"Officers don't like to use force unless we have to," Esparza said. "But when someone's given a lawful order, it's against the law for them not to follow those orders. If you do what the officer tells you, there's no need for further escalation."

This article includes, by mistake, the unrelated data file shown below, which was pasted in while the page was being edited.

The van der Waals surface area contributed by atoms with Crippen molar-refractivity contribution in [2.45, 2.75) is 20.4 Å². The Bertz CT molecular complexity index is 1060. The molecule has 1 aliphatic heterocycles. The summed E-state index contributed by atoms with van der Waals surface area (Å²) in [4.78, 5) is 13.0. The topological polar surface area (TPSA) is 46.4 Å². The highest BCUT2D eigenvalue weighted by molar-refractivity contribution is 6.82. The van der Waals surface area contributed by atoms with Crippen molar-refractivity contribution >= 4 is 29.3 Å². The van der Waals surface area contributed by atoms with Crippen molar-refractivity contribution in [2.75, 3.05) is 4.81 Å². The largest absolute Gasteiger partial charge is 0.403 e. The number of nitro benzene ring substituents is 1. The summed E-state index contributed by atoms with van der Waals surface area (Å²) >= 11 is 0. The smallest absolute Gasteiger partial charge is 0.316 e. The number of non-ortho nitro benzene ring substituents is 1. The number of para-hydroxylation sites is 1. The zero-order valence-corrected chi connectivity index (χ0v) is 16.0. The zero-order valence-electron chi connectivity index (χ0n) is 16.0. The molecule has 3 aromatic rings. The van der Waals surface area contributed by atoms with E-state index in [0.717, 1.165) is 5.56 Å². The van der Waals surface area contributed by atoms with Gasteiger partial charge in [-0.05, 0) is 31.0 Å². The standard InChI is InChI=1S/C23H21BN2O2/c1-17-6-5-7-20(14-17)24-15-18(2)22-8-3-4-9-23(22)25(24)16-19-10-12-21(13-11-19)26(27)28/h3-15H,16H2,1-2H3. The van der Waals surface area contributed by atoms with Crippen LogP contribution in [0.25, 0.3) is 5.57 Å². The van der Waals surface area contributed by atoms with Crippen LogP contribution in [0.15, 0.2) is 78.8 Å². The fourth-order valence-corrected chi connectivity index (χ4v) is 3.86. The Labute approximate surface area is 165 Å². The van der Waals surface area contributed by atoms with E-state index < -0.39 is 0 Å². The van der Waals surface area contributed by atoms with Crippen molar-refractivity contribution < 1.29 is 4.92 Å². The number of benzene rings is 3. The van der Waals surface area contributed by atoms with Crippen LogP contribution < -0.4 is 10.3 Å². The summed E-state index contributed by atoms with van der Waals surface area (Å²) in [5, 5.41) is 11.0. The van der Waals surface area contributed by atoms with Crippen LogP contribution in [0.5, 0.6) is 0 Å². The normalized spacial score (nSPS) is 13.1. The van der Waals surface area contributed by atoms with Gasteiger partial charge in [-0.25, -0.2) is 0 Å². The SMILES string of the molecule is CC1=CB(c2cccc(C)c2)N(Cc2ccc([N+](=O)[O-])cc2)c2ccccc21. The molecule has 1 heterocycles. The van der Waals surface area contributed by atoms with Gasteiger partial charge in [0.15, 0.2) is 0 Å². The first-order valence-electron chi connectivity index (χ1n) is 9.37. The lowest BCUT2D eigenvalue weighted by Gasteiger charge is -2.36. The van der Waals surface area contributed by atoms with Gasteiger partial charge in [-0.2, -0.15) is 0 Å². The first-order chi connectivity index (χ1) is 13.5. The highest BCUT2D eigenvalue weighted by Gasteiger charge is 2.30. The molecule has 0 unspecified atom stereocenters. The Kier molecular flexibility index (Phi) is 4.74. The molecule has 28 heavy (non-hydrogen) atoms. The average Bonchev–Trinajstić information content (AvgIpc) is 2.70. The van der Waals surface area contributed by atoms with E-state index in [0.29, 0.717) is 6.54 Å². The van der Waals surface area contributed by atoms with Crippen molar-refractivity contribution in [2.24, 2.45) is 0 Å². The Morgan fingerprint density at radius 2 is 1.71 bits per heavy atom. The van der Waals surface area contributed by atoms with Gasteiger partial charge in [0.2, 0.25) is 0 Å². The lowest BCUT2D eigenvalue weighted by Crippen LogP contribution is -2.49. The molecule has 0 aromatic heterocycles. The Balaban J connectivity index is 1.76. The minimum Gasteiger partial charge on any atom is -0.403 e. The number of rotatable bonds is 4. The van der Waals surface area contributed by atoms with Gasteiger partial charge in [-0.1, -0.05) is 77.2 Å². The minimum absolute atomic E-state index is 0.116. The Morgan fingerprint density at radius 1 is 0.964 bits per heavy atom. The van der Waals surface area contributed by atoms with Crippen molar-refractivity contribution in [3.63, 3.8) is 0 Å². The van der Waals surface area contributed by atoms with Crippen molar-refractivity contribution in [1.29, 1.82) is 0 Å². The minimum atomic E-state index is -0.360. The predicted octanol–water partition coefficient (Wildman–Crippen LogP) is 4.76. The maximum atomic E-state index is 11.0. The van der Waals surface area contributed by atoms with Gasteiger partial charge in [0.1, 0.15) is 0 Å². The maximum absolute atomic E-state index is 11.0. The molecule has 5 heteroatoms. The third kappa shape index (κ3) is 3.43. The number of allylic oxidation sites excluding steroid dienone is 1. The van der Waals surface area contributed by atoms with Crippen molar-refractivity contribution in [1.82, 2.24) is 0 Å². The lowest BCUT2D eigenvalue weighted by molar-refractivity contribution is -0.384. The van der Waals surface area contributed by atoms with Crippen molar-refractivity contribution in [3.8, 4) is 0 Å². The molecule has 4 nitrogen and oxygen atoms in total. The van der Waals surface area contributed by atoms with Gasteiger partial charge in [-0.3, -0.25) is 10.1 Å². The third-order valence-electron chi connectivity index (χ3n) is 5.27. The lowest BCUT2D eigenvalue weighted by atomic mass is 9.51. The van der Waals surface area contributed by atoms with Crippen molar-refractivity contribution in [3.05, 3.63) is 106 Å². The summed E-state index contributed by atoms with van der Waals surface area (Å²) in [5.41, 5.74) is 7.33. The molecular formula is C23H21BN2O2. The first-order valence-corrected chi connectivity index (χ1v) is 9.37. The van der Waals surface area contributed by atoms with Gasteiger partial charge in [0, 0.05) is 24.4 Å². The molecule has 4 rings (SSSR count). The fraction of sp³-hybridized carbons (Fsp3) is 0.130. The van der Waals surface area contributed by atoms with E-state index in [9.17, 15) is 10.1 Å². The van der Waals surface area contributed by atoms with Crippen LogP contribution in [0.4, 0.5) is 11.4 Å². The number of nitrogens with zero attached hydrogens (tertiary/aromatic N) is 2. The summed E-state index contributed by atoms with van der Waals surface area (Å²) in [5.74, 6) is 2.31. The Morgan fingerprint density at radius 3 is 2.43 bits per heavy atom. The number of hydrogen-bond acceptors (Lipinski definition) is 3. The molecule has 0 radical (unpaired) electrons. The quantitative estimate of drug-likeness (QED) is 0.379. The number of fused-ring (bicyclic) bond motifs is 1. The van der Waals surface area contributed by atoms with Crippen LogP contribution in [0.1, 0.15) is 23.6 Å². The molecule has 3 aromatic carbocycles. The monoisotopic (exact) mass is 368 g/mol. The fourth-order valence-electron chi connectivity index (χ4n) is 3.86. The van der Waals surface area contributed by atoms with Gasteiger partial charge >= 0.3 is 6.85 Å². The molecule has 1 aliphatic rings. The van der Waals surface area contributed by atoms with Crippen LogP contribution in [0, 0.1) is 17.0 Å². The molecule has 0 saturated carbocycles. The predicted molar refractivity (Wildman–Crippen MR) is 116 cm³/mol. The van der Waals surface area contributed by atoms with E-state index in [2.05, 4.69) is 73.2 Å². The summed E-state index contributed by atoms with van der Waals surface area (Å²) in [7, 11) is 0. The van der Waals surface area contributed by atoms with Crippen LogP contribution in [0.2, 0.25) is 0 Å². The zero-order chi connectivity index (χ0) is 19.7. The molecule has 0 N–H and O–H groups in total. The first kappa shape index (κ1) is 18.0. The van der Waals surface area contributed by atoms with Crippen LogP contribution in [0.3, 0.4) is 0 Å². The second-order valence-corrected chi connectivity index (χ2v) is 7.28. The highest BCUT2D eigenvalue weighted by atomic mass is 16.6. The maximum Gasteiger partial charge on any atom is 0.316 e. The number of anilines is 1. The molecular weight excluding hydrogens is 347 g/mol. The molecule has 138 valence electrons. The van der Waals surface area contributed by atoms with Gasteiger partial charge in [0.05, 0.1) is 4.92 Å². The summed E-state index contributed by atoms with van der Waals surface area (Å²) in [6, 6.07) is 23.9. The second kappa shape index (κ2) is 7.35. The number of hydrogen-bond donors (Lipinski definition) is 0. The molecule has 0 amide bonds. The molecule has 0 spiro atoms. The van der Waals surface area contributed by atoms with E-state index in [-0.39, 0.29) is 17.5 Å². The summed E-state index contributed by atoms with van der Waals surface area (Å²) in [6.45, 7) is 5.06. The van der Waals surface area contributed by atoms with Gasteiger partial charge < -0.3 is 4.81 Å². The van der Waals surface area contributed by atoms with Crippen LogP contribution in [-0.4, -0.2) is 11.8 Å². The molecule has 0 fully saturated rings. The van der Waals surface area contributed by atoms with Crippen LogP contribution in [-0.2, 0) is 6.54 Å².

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Once again, a totally ignorant and one-sided presentation on use of force presented by the media. It would be interesting if a reporter actually consulted with an expert on the topic (like a police officer) before writing an article totally criticizing a less lethal force option. The one line in the article that did ring true is that pepper spray is essentially like tobasco sauce in a canister. And, you wouldn't know it unless you experienced it. Every police officer carrying pepper spray has to experience the sensation of being pepper sprayed. We don't shoot police officers with guns to have them experience the sensation of being shot. So, to compare pepper spray to a gun as both being deadly force is simply stupefying. Pepper spray is uncomfortable. It burns as if you splashed tobasco in your eyes. Then the discomfort goes away. If you don't resist the police, you won't get pepper sprayed. "Peaceful" resistance still resistance. When 50 people are interlocked sitting on the ground breaking the law, and officers have been ordered to arrest and remove them, how should they do so? How do you lift thousands of pounds of interlocked resistors? You have to provide some sort of discomfort to get them to move. If you can't use a tazer, baton or pepper spray, what's the next option? Officers aren't super heros and can't lift thousands of pounds of resisting people.